Oxfordshire Leader

Oxfordshire Leader

EU agricultural fund for rural development

EU agricultural fund for rural development

The building is almost unrecognisable from its former state, clad in asbestos and fit only for storage. Most visitors are convinced it is a completely new build.

Our thanks to all those who’ve worked on the building, and to our funders Oxfordshire Leader.

 


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New Woodland Management Resources for Educators

posted on December 11, 2019

Today the Sylva Foundation launches a set of new woodland management resources for teachers, Forest School leaders and other outdoor educators, through the myForest for Education website.

myForest for Education is a free online application that enables educators to produce simple maps and management plans for their outdoor education sites, and has been designed in partnership with the Forest School Association to support Forest School leaders. myForest currently has over 1500 registered education users. In response to recent user feedback, Sylva Foundation have produced a new step-by-step PDF help guide, a guide to ecological impact assessment, and a set of tutorial videos for using myForest for Education.

Watch the video

Explore the new help resources for use with myForest for Education
In a nationwide survey of 1,171 people led by the Sylva Foundation in 2019 [1] , tree health was identified as a key training need area by educators. Together with the Forestry Commission Plant Health Forestry Team, the Sylva Foundation have produced a set of pest and disease factsheets for four common broadleaved trees, directly addressing this need. The resources are designed for use in the field by Forest School leaders and other educators, alone or with older children (9+), helping to spot common tree pests and diseases and providing reporting and management advice. They are the first tree pest and disease resources in England designed specifically for educators.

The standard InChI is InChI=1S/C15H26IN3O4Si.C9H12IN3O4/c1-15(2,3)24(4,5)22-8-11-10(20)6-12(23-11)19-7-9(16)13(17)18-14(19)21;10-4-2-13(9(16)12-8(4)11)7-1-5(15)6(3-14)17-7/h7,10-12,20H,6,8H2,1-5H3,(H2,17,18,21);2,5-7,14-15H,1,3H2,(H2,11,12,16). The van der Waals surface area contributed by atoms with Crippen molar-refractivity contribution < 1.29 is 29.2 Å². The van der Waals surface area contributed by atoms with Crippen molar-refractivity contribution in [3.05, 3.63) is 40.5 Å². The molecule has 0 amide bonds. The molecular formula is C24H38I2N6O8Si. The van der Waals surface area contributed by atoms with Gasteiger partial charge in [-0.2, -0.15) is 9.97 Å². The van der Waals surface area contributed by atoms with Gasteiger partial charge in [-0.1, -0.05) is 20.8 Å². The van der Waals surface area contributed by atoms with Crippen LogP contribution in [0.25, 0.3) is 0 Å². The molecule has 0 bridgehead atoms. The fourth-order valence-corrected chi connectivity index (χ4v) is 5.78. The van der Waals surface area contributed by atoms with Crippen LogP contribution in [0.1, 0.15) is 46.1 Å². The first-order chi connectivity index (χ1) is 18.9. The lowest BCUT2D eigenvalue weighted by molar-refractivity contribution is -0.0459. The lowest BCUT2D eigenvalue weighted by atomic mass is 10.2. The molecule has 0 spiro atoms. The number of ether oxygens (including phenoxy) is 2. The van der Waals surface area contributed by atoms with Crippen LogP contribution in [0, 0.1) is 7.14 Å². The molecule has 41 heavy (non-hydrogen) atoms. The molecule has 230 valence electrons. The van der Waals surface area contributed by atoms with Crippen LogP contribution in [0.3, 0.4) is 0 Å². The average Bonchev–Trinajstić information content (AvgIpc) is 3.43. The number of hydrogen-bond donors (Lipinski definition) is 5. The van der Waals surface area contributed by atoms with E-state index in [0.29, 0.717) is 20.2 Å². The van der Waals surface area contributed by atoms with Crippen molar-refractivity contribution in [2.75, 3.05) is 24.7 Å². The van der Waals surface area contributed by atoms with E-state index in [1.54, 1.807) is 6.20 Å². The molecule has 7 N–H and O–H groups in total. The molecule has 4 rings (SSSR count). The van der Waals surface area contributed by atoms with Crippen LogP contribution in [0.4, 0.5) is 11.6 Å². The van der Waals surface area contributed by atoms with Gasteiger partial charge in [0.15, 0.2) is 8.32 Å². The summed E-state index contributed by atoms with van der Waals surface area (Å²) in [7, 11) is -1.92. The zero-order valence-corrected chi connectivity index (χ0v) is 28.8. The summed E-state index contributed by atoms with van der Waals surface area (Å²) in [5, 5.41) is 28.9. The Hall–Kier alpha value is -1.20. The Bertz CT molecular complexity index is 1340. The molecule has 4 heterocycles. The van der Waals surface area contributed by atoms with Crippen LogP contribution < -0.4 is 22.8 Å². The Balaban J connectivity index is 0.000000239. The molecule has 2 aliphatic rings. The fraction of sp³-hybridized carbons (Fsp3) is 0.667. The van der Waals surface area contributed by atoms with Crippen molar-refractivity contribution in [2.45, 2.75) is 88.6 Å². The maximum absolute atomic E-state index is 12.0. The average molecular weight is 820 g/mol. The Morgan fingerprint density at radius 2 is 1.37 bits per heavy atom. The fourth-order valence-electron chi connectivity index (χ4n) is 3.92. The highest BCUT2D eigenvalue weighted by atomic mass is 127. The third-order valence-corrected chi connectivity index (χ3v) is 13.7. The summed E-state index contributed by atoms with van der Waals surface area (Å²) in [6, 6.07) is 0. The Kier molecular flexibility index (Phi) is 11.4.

Explore the new tree health resources

Education resources on myForest for Education

Education resources on myForest for Education

 

Download the leaf insect herbivore ID guide

Leaf insect herbivore identification guide

Leaf insect herbivore identification guide

Sylva Foundation have also produced a leaf insect herbivore identification guide, for use by educators in the field and to plan bug-related activities with children.

We hope you enjoy using the new resources on myForest for Education. These resources have been made possible with funding from the Ernest Cook Trust, and were developed in collaboration with Sylva Foundation intern Elsa Field, a DPhil student from Oxford University whose internship was funded through NERC.


[1] Hemery, G., Hurst, J., Petrokofsky, G., (2019).
Bringing children closer to nature: report of a survey on Forest School and outdoor learning in England. 23pp. www.sylva.org.uk/forestschools